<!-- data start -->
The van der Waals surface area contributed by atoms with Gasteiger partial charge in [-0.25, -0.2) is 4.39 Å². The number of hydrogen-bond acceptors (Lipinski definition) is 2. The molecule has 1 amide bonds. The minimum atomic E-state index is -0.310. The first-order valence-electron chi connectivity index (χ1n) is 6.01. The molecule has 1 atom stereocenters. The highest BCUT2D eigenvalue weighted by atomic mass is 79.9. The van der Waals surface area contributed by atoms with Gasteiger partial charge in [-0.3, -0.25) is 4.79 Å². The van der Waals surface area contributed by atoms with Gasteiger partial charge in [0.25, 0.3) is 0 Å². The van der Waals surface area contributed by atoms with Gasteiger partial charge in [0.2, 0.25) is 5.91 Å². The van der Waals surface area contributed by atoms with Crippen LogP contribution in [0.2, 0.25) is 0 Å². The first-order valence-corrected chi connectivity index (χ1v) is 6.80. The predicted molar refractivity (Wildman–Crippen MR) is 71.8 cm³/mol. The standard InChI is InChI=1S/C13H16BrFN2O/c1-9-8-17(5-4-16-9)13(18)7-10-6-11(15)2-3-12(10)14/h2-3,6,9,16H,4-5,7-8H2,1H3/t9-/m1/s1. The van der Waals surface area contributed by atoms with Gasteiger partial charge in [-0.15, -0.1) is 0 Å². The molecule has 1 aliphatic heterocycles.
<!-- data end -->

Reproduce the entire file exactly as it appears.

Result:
The van der Waals surface area contributed by atoms with Gasteiger partial charge in [-0.25, -0.2) is 4.39 Å². The number of hydrogen-bond acceptors (Lipinski definition) is 2. The molecule has 1 amide bonds. The minimum atomic E-state index is -0.310. The first-order valence-electron chi connectivity index (χ1n) is 6.01. The molecule has 1 atom stereocenters. The highest BCUT2D eigenvalue weighted by atomic mass is 79.9. The van der Waals surface area contributed by atoms with Gasteiger partial charge in [-0.3, -0.25) is 4.79 Å². The van der Waals surface area contributed by atoms with Gasteiger partial charge in [0.25, 0.3) is 0 Å². The van der Waals surface area contributed by atoms with Gasteiger partial charge in [0.2, 0.25) is 5.91 Å². The van der Waals surface area contributed by atoms with Crippen LogP contribution in [0.2, 0.25) is 0 Å². The first-order valence-corrected chi connectivity index (χ1v) is 6.80. The predicted molar refractivity (Wildman–Crippen MR) is 71.8 cm³/mol. The standard InChI is InChI=1S/C13H16BrFN2O/c1-9-8-17(5-4-16-9)13(18)7-10-6-11(15)2-3-12(10)14/h2-3,6,9,16H,4-5,7-8H2,1H3/t9-/m1/s1. The van der Waals surface area contributed by atoms with Gasteiger partial charge in [-0.15, -0.1) is 0 Å². The molecule has 1 aliphatic heterocycles.